Rent by numbers

Computers have revolutionized the way apartment companies do business, but the greatest technological impact to the industry likely was the move from DOS-based, stand-alone property management systems to those that are Web enabled, opening up a universe of integration possibilities with third-party software providers.

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Yield management tools adopted from successful applications in the hospitality and airline industries are among the latest integrations to capture the minds and bottom lines of apartment companies. These software programs help set rents by analyzing real-time market conditions and historical performance–such data as seasonal traffic rates, weighted competitor rents and recent demand–to recommend pricing for a given move-in, unit or lease term.

But, no matter how a community’s units are priced, how well managed, maintained or well-built it might be or how quickly a company responds to skips and other bad debt, the ability of an apartment property to generate revenue is in direct proportion to the quality of its renters.

“A lot of people think the worth of a property is in its sticks and bricks, but the true measure of an apartment property’s worth is the ability of the people who live there to pay rent. The only way to get true revenue management growth long-term is to increase the quality of the renter,” said Nevel DeHart, executive vice president of First Advantage SafeRent Inc., which has been providing resident screening and risk management services to the multifamily industry for more than 20 years.

The company is the creator of RegistrySCOREX and the Multifamily Applicant Risk (MAR) Index–scoring models that measure renters’ credit risk. “These mathematical models set the determining factors and the relationship between them by narrowing the field to the variables that statistically are most important when predicting whether an applicant will pay the rent. We start out with about 350 variables and get down to 15 that are really predictive by taking them through multiple regression analysis, comparing one to the other and one to groupings and so forth. It’s the same statistically derived methodology that many credit granting companies use to predict consumer behavior, one example being FICO for credit card approval. But we have a component no one else has–20 years of collected landlord tenant records,” said DeHart.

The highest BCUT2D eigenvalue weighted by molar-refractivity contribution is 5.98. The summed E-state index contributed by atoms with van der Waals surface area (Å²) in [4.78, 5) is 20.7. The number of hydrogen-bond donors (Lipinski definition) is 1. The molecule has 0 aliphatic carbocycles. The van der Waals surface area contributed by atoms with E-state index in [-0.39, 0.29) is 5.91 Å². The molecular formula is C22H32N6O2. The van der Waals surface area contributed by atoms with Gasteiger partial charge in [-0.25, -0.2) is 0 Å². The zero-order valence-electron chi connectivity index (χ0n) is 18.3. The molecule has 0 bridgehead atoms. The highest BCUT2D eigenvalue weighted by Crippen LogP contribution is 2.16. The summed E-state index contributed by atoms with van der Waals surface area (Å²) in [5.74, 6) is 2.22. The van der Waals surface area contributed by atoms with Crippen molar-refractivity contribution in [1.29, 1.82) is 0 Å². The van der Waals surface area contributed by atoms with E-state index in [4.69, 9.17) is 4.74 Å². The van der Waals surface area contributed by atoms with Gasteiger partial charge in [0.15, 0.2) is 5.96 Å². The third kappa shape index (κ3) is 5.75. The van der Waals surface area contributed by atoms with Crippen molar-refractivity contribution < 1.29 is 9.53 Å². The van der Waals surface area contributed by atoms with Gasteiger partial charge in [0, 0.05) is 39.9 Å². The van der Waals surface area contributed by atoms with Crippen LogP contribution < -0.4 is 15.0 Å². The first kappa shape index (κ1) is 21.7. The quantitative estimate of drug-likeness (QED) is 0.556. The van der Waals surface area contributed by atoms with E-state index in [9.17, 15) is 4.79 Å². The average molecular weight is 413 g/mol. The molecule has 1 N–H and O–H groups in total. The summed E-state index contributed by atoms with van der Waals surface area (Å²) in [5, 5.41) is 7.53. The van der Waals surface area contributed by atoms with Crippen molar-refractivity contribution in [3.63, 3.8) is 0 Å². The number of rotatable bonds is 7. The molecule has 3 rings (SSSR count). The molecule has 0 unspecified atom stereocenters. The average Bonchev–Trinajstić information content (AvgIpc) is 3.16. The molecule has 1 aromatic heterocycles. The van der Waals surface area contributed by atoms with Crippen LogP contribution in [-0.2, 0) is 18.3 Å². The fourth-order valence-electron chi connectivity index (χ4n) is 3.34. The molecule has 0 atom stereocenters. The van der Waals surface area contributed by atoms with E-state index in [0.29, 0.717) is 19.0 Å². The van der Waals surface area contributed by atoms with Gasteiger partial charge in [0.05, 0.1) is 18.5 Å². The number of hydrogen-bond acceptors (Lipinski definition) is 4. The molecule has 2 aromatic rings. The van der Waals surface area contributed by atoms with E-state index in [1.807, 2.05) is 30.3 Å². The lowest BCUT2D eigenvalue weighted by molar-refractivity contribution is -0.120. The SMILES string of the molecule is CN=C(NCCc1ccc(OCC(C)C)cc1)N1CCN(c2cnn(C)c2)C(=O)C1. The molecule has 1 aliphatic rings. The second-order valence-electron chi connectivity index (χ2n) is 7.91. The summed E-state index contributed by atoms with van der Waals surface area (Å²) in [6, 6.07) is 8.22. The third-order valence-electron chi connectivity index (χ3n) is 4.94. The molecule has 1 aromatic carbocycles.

He claims First Advantage SafeRent has about 40 percent market share in the country, meaning four out of every ten rental applications run through the company’s system–roughly seven million transactions a year.

DeHart believes the statistical method used by First Advantage SafeRent ensures a better prediction rate than the scorecard method used by some of his competitors. “The scorecard is an amalgamation of rules that someone creates–for instance, rent-to-income ratio and length of time at current residence–and then assigns a rating to each based on the subjective experience of someone in the organization.